Typhoid fever common in wet season
Typhoid fever is common in the wet season and early detection and treatment is recommended as one in five people can die from it.
The caution from the Ministry of Health was highlighted in its communicable disease surveillance bulletin for January-April this year, which was released recently.
A graph, which showed the different age groups and how many cases were detected for each category, showed that August 2017 had the highest number of cases reported which exceeded the threshold.
While the Ministry acknowledged that there were problems with incomplete data, it said hospital staff should not drop their guard and continue to be on alert.
“Recognizing this problem at this early stage leaves room for improvement, hence we continue to urge our clinical staff, especially at the doctors and nurses level to improve documentation of these information; the Lab team to incorporate current addresses and phone contacts into test results forms as well as the Hospital Wards to refer clinically diagnosed Typhoid to Surveillance Team as soon as possible,” stated the bulletin.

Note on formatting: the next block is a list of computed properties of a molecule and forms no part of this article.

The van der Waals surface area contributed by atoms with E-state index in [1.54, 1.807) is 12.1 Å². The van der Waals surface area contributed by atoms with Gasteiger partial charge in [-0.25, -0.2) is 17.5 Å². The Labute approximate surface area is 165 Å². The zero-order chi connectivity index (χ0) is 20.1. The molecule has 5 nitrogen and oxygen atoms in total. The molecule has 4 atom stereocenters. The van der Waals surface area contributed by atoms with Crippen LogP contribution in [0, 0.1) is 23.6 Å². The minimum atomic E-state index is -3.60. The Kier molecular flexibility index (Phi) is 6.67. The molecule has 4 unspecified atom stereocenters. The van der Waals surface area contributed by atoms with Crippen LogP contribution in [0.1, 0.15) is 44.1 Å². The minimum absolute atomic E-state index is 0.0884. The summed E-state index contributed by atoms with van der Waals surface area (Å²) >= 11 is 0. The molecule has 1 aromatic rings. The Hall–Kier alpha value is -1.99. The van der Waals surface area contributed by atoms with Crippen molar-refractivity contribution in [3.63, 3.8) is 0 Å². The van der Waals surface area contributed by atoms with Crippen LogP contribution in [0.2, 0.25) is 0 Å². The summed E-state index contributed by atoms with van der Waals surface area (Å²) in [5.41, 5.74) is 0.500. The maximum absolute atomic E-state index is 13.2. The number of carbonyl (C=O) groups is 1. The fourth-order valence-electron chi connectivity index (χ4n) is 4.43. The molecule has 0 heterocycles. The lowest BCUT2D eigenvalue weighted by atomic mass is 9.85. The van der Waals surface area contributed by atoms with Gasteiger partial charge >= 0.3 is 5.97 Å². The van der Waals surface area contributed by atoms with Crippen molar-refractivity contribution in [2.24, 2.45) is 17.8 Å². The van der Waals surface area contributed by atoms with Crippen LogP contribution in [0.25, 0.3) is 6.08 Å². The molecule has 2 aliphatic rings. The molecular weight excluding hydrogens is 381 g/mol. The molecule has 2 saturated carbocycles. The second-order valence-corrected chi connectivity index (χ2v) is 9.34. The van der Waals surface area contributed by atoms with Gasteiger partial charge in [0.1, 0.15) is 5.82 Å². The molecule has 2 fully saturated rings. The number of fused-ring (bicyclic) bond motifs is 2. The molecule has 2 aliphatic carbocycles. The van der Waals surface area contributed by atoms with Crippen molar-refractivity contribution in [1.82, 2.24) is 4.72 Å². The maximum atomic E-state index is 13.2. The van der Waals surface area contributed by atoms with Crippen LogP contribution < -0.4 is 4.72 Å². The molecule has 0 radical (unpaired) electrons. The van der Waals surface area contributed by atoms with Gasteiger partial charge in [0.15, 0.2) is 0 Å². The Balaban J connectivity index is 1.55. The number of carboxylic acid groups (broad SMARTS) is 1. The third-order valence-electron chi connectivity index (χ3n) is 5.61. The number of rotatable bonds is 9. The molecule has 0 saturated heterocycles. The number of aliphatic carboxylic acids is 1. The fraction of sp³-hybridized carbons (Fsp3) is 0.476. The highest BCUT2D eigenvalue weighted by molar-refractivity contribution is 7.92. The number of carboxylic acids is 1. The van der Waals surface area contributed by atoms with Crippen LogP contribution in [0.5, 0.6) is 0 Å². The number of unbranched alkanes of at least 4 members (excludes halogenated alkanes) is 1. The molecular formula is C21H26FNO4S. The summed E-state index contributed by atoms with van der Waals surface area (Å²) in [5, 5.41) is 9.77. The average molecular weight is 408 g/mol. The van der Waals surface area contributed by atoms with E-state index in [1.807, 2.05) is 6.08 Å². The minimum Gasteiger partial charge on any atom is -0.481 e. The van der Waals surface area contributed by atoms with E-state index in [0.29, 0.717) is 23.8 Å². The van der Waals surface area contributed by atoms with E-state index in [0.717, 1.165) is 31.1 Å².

Other communicable diseases that had data included in the bulletin included influenza-like illnesses, prolong fever, diarrhea and acute fever and rash. For diarrhea, the bulletin indicated that there were over 100 cases recorded for January to April this year.
“From January to April 2018, an average 131 diarrhea cases were reported weekly, with the first week of January having the highest number reported. As these are expected to fluctuate close to the threshold during this wet season, we continue to monitor it closely.”
For acute fever and rash, the number of reported cases for that juncture remained below the threshold (on average 8 cases per week).
While there was a dengue fever outbreak in October last year, which mainly affected Apia Urban and North West Upolu, the bulletin advised that the dengue fever outbreak was over as of May this year.
“As of 22nd April 2018, a cumulative total of clinical and lab confirmed cases reported was 3293 with a national attack rate of 16.4 per 1,000 population.
“However, the number of cases reported peaked towards the end of November (300 plus total) and steadily declined from December (last year) through to April 2018 with as low as 5 total cases reported near the end of April.
“Thus, we are pleased to inform that we have nationally declared the ending of the dengue virus outbreak as of May 2018. Though our team continues to monitor its trend over time,” stated the bulletin.